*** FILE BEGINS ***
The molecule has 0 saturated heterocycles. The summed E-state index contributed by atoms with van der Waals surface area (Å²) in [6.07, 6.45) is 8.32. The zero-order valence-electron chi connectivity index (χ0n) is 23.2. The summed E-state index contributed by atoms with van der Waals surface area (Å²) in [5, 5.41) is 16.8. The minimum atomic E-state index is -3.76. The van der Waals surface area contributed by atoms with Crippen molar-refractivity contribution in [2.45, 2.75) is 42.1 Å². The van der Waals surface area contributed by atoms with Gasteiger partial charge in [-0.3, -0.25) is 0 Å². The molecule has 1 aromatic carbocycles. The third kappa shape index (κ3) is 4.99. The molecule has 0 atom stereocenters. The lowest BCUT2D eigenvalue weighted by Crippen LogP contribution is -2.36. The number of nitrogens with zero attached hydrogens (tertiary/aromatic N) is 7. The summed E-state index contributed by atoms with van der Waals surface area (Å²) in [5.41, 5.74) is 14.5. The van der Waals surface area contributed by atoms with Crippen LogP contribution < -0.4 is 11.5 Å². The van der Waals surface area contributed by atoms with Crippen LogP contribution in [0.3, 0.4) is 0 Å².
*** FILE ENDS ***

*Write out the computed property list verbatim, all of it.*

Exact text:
The molecule has 0 saturated heterocycles. The summed E-state index contributed by atoms with van der Waals surface area (Å²) in [6.07, 6.45) is 8.32. The zero-order valence-electron chi connectivity index (χ0n) is 23.2. The summed E-state index contributed by atoms with van der Waals surface area (Å²) in [5, 5.41) is 16.8. The minimum atomic E-state index is -3.76. The van der Waals surface area contributed by atoms with Crippen molar-refractivity contribution in [2.45, 2.75) is 42.1 Å². The van der Waals surface area contributed by atoms with Gasteiger partial charge in [-0.3, -0.25) is 0 Å². The molecule has 1 aromatic carbocycles. The third kappa shape index (κ3) is 4.99. The molecule has 0 atom stereocenters. The lowest BCUT2D eigenvalue weighted by Crippen LogP contribution is -2.36. The number of nitrogens with zero attached hydrogens (tertiary/aromatic N) is 7. The summed E-state index contributed by atoms with van der Waals surface area (Å²) in [5.41, 5.74) is 14.5. The van der Waals surface area contributed by atoms with Crippen LogP contribution < -0.4 is 11.5 Å². The van der Waals surface area contributed by atoms with Crippen LogP contribution in [0.3, 0.4) is 0 Å².